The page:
Posted by Merry on June 18, 2016 at 23:01:21:|
We got VERY lucky again on Golf Ball Reef last weekend. Thordisa rubescens mating and laying eggs.
From the measurements we took of the egg ribbon, Dr. Jeff Goddard concluded that the embryos are 110-125 microns (relatively small), which is consistent with planktotrophic development. This means the hatching veligers swim off into the water column where they remain and develop for some period of time.
Felimare californiensis, just recently found on the mainland.
Felimida macfarlandi duo.
Keep an eye out for the Spirorbid polychaete worms that blanket the kelp fronds now.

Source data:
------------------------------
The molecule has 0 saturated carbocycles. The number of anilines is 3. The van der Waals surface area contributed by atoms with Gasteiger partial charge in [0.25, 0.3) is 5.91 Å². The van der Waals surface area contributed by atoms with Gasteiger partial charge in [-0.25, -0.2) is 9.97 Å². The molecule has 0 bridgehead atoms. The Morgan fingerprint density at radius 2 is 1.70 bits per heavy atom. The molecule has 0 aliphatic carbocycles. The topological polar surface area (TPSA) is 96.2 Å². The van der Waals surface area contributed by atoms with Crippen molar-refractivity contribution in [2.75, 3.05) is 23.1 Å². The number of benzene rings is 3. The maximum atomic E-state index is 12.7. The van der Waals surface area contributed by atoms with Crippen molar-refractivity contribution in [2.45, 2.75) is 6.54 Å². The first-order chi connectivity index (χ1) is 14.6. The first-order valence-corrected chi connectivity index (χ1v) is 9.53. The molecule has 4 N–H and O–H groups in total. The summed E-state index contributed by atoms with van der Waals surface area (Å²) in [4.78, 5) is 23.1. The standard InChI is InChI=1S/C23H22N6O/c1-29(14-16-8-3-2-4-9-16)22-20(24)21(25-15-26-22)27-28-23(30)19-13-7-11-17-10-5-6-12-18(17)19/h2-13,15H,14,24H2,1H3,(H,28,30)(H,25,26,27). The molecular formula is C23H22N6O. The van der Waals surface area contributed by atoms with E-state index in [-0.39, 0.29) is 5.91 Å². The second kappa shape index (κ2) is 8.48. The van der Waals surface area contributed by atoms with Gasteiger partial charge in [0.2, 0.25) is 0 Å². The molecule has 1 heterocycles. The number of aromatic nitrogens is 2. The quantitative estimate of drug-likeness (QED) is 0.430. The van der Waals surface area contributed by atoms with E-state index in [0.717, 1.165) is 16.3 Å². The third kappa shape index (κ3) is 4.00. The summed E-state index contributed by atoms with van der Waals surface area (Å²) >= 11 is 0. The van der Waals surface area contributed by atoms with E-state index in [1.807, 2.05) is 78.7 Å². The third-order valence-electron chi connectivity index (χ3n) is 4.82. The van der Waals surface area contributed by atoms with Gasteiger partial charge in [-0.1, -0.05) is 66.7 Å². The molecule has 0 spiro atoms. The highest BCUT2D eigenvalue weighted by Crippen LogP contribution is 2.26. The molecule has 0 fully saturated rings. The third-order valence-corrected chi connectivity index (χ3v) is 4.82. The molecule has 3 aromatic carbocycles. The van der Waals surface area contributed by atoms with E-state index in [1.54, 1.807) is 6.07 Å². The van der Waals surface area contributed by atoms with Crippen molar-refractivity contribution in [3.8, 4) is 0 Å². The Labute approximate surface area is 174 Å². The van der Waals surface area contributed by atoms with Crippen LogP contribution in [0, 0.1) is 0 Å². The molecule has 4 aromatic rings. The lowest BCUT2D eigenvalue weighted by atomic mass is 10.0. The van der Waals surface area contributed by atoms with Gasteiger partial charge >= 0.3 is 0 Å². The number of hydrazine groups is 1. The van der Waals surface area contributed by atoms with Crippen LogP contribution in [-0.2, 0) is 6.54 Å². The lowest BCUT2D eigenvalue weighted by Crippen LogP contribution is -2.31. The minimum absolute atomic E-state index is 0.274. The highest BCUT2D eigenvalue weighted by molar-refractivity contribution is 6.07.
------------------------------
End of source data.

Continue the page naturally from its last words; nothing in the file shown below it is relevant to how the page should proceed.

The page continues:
Pea-size Norris top snail
There's no limit to how small animals can be in the kelp. Check out the juvenile crab under the snail.
Dr. Jeff Goddard suggested that these are juvenile slipper snails, Crepidula norrisiarum, later to be found on Norris top snails.
A ridiculous number of Polycera atra were mating and laying eggs at 20 feet in the kelp.
Barely visible to the naked eye, amphipods scuttle around the kelp fronds.
Yes, there's even MORE happening on kelp. Amphissa versicolor snail eggs.